Last week I watched an old re-run of Friends where one of the major plotlines of the episode was one of the characters, Phoebe, trying to prove to another character, Joey, that a selfless good deed is in fact possible. Of course, the moral of the story was that in fact truly selfless good deeds do not exist, and that even the most difficult task to perform as a good deed is at least rewarded with the “good feeling” the person has for completing it.
This is kind of a popular “dilemma” in our culture. I put “dilemma” in quotes, because I think it is a silly one to get caught up in. Actually to be a bit more blunt, I think it is kind of dangerous to get caught up in. The mindset that reprimands humanity for “feeling good” about doing good is kind of twisted when you think about it. We seem to measure the goodness of the action performed by the amount of pain it brings us, as if our good actions are somehow “tainted” by the fact that we enjoy them. “Well, so-and-so only does all of that good work because it makes him/her feel good. It’s really kind of selfish when you think about it.”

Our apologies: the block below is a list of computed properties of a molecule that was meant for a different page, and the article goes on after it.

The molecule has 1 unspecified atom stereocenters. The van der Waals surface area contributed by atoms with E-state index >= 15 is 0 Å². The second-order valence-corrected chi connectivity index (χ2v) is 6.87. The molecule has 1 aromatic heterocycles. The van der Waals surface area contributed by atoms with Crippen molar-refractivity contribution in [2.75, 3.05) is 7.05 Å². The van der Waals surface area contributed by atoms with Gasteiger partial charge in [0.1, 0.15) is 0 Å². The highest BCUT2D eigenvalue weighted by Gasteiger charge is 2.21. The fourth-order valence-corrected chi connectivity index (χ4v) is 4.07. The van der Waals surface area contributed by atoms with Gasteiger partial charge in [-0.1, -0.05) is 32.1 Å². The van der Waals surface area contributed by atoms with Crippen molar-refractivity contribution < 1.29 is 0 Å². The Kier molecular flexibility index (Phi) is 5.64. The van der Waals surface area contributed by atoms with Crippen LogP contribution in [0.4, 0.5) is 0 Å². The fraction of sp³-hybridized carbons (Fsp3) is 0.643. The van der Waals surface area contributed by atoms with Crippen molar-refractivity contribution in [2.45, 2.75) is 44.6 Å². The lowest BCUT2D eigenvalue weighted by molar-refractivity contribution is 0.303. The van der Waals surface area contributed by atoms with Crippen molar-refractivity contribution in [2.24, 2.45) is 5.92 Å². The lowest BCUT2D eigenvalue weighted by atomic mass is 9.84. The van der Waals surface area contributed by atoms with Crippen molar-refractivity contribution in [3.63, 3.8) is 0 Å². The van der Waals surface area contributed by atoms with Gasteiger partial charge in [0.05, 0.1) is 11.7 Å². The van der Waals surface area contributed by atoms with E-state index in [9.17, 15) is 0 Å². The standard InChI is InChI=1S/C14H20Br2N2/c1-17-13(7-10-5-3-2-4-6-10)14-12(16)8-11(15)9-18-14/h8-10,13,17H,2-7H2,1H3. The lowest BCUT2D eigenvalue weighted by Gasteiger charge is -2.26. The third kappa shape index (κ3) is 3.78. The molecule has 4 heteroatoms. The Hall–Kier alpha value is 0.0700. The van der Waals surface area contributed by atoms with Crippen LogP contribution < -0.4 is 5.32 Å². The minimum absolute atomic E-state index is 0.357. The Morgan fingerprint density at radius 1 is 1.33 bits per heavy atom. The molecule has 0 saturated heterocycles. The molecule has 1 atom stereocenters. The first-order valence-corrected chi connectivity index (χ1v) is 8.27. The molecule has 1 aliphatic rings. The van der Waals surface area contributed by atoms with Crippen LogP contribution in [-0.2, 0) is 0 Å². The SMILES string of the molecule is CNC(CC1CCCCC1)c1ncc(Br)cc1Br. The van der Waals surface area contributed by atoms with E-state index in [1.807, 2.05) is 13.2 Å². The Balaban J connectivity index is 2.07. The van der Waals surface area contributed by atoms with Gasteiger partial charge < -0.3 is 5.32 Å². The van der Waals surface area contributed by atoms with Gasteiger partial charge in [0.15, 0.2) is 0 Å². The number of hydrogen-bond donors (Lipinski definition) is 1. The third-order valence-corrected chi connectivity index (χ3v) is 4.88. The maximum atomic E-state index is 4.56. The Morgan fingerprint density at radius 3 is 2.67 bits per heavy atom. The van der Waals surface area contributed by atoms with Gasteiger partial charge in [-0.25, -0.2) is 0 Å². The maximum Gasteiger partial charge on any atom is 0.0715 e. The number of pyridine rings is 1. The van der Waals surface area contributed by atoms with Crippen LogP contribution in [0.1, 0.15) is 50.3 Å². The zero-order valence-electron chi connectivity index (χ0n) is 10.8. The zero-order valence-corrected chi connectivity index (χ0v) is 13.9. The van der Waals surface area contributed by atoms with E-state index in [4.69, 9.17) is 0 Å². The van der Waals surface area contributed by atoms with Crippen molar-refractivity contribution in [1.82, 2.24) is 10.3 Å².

I’m not arguing that we should only do what makes us feel good; I’m just saying that the fact that we feel good about doing good ought to be celebrated, and is not at all something to be ashamed of. If the “good feeling” someone has about performing a particularly grueling task is all that will get that person through the task that will help another, then we should encourage positive feelings about helping others. We somehow seem to think that we are only supposed to do things because they are “the right thing to do,” and that finding joy in doing the right thing makes it less right. This is nothing short of insanity. Our life and our actions ought to be motivated by what will make us truly happy in the long run, and helping others should certainly be on that list.